Ebenezer Scrooge (/ /) is a fictional character of Charles Dickens's 1843 novella, A Christmas Carol. At the beginning of the novella, Scrooge is a cold-hearted miser who despises Christmas. Dickens describes him thus: "The cold within him froze his old features, nipped his pointed nose, shrivelled his cheek, stiffened his gait; made his eyes red, his thin lips blue; and spoke out shrewdly in his grating voice."
Ebenezer Scrooge encounters "Jacob Marley's ghost" in Dickens's novella, A Christmas Carol
|Created by||Charles Dickens|
|Portrayed by||See below|
|Title||A Christmas Carol|
|Family||Fanny or Fan (late younger sister)
His last name has come into the English language as a byword for miserliness and misanthropy. The tale of his redemption by the three Ghosts of Christmas (Ghost of Christmas Past, Ghost of Christmas Present, and Ghost of Christmas Yet to Come) has become a defining tale of the Christmas holiday in the English-speaking world. Ebenezer Scrooge is arguably both one of the most famous characters created by Dickens and one of the most famous in English literature.
Scrooge's catchphrase, "Bah! Humbug!" is often used to express disgust with many of the modern Christmas traditions.
Several theories have been put forward as to where Dickens got inspiration for the character.
- Ebenezer Scroggie, a banker from Edinburgh who won a catering contract for King George IV's visit to Scotland. He was buried in Canongate Kirkyard, with a gravestone that is now lost. The theory is that Dickens noticed the gravestone that described Scroggie as being a "meal man" (corn merchant) but misread it as "mean man". This theory has been described as "a probable Dickens hoax" for which "[n]o one could find any corroborating evidence".
- It has been suggested that he chose the name Ebenezer ("stone (of) help") to reflect the help given to Scrooge to change his life.
- The surname may be from the now obscure English verb scrouge, meaning "squeeze" or "press".
- One school of thought is that Dickens based Scrooge's views on the poor on those of demographer and political economist Thomas Malthus.
- Another is that the minor character Gabriel Grub from The Pickwick Papers was worked up into a more mature characterization (his name stemming from an infamous Dutch miser, Gabriel de Graaf).
- Jemmy Wood, owner of the Gloucester Old Bank and possibly Britain's first millionaire, was nationally renowned for his stinginess, and may have been another.
- The man whom Dickens eventually mentions in his letters and who strongly resembles the character portrayed by Dickens's illustrator, John Leech, was a noted British eccentric and miser named John Elwes (1714–1789).
Kelly writes that Scrooge may have been influenced by Dickens's conflicting feelings for his father, who he both loved and demonised. This psychological conflict may be responsible for the two radically different Scrooges in the tale—one a cold, stingy and greedy semi-recluse, the other a benevolent, sociable man. Robert Douglas-Fairhurst, the professor of English literature, considers that in the opening part of the book covering young Scrooge's lonely and unhappy childhood, and his aspiration for money to avoid poverty "is something of a self-parody of Dickens's fears about himself"; the post-transformation parts of the book are how Dickens optimistically sees himself.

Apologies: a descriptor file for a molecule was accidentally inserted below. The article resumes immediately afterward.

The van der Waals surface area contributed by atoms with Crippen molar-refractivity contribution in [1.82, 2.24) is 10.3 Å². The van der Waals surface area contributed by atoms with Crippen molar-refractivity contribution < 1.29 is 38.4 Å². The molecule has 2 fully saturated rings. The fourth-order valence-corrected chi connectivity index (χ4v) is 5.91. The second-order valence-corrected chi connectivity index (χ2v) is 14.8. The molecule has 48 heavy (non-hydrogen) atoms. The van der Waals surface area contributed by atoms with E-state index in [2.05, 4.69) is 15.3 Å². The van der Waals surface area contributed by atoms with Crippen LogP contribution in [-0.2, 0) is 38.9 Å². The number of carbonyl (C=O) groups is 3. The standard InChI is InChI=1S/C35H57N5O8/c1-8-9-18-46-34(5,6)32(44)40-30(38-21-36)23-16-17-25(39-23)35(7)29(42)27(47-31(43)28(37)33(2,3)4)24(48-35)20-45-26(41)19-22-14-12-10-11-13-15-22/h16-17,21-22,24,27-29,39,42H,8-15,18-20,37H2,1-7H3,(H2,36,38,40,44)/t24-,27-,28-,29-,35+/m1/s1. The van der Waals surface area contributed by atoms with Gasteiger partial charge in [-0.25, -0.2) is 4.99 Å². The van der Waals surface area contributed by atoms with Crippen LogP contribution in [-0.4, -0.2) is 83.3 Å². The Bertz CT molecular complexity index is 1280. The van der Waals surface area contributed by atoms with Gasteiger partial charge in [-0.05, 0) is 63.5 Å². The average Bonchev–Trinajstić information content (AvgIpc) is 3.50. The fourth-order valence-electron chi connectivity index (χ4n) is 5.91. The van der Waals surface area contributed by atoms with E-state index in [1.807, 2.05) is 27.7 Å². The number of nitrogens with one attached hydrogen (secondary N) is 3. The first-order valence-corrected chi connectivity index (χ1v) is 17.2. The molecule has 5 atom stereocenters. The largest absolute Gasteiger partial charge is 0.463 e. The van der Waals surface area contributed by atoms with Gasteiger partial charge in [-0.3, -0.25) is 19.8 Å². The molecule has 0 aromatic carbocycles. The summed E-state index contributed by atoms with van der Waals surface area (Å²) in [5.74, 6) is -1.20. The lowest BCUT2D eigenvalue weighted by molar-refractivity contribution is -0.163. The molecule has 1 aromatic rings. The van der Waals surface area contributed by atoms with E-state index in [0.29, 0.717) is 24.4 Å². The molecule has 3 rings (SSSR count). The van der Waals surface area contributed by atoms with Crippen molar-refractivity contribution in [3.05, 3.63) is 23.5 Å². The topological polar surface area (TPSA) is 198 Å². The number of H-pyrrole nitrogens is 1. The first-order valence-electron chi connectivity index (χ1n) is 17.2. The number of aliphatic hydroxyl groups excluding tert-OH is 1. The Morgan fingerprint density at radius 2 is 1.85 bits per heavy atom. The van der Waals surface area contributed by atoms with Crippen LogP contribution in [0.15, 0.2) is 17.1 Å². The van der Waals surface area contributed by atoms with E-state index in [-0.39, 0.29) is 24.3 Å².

Scrooge could also be based on two misers: the eccentric John Elwes, MP, or Jemmy Wood, the owner of the Gloucester Old Bank who was also known as "The Gloucester Miser". According to the sociologist Frank W. Elwell, Scrooge's views on the poor are a reflection of those of the demographer and political economist Thomas Malthus, while the miser's questions "Are there no prisons? ... And the Union workhouses? ... The treadmill and the Poor Law are in full vigour, then?" are a reflection of a sarcastic question raised by the Chartist philosopher Thomas Carlyle, "Are there not treadmills, gibbets; even hospitals, poor-rates, New Poor-Law?"[n 1]
There are literary precursors for Scrooge in Dickens's own works. Peter Ackroyd, Dickens's biographer, sees similarities between Scrooge and the elder Martin Chuzzlewit character, although the miser is "a more fantastic image" than the Chuzzlewit patriarch; Ackroyd observes that Chuzzlewit's transformation to a charitable figure is a parallel to that of the miser. Douglas-Fairhurst sees that the minor character Gabriel Grub from The Pickwick Papers was also an influence when creating Scrooge.[n 2]
Appearance in the novelEdit
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The story of A Christmas Carol starts on Christmas Eve 1843 with Scrooge at his money-lending business. He despises Christmas as a "humbug" and subjects his clerk, Bob Cratchit, to grueling hours and low pay of only 15 shillings on a normal week (giving him Christmas Day off with pay, begrudgingly and considering it like being pickpocketed, solely due to social custom). He shows his cold-heartedness toward others by refusing to make a monetary donation for the good of the poor, claiming they are better off dead, thereby "decreasing the surplus population." While he is preparing to go to bed, he is visited by the ghost of his business partner, Jacob Marley, who had died seven years earlier (1836) on Christmas Eve. Like Scrooge, Marley had spent his life hoarding his wealth and exploiting the poor, and, as a result, is damned to walk the Earth for eternity bound in the chains of his own greed. Marley warns Scrooge that he risks meeting the same fate and that as a final chance at redemption he will be visited by three spirits of Christmas: Past, Present and Yet-to-Come.